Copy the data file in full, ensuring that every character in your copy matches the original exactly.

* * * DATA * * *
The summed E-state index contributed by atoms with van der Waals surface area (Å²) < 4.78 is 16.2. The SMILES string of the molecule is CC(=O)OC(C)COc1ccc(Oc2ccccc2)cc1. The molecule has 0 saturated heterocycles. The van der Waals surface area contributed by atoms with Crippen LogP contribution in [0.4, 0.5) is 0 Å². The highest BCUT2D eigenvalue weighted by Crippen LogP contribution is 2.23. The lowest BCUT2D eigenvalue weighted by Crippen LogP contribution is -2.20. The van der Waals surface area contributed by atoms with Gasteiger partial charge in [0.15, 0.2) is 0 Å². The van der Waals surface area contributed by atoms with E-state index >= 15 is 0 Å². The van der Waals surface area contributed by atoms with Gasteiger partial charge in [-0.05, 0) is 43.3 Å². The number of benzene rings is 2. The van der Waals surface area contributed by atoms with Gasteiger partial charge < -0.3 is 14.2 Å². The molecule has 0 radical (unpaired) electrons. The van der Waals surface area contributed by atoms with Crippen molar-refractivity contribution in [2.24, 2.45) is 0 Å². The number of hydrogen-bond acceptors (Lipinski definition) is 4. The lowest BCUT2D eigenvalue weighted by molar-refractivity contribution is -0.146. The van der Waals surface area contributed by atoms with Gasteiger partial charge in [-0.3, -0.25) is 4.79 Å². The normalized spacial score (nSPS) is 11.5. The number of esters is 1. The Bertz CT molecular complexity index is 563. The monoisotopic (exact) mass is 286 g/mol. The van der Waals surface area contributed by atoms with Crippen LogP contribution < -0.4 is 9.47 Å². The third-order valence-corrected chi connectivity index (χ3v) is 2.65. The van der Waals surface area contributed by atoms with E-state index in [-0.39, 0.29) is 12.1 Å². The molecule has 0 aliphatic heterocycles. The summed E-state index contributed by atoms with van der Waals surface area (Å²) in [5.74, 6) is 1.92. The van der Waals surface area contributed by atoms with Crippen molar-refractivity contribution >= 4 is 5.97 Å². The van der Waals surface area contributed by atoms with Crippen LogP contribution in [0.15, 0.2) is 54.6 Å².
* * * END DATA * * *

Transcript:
The summed E-state index contributed by atoms with van der Waals surface area (Å²) < 4.78 is 16.2. The SMILES string of the molecule is CC(=O)OC(C)COc1ccc(Oc2ccccc2)cc1. The molecule has 0 saturated heterocycles. The van der Waals surface area contributed by atoms with Crippen LogP contribution in [0.4, 0.5) is 0 Å². The highest BCUT2D eigenvalue weighted by Crippen LogP contribution is 2.23. The lowest BCUT2D eigenvalue weighted by Crippen LogP contribution is -2.20. The van der Waals surface area contributed by atoms with Gasteiger partial charge in [0.15, 0.2) is 0 Å². The van der Waals surface area contributed by atoms with E-state index >= 15 is 0 Å². The van der Waals surface area contributed by atoms with Gasteiger partial charge in [-0.05, 0) is 43.3 Å². The number of benzene rings is 2. The van der Waals surface area contributed by atoms with Gasteiger partial charge < -0.3 is 14.2 Å². The molecule has 0 radical (unpaired) electrons. The van der Waals surface area contributed by atoms with Crippen molar-refractivity contribution in [2.24, 2.45) is 0 Å². The number of hydrogen-bond acceptors (Lipinski definition) is 4. The lowest BCUT2D eigenvalue weighted by molar-refractivity contribution is -0.146. The van der Waals surface area contributed by atoms with Gasteiger partial charge in [-0.3, -0.25) is 4.79 Å². The normalized spacial score (nSPS) is 11.5. The number of esters is 1. The Bertz CT molecular complexity index is 563. The monoisotopic (exact) mass is 286 g/mol. The van der Waals surface area contributed by atoms with Crippen LogP contribution < -0.4 is 9.47 Å². The third-order valence-corrected chi connectivity index (χ3v) is 2.65. The van der Waals surface area contributed by atoms with E-state index in [-0.39, 0.29) is 12.1 Å². The molecule has 0 aliphatic heterocycles. The summed E-state index contributed by atoms with van der Waals surface area (Å²) in [5.74, 6) is 1.92. The van der Waals surface area contributed by atoms with Crippen molar-refractivity contribution >= 4 is 5.97 Å². The van der Waals surface area contributed by atoms with Crippen LogP contribution in [0.15, 0.2) is 54.6 Å².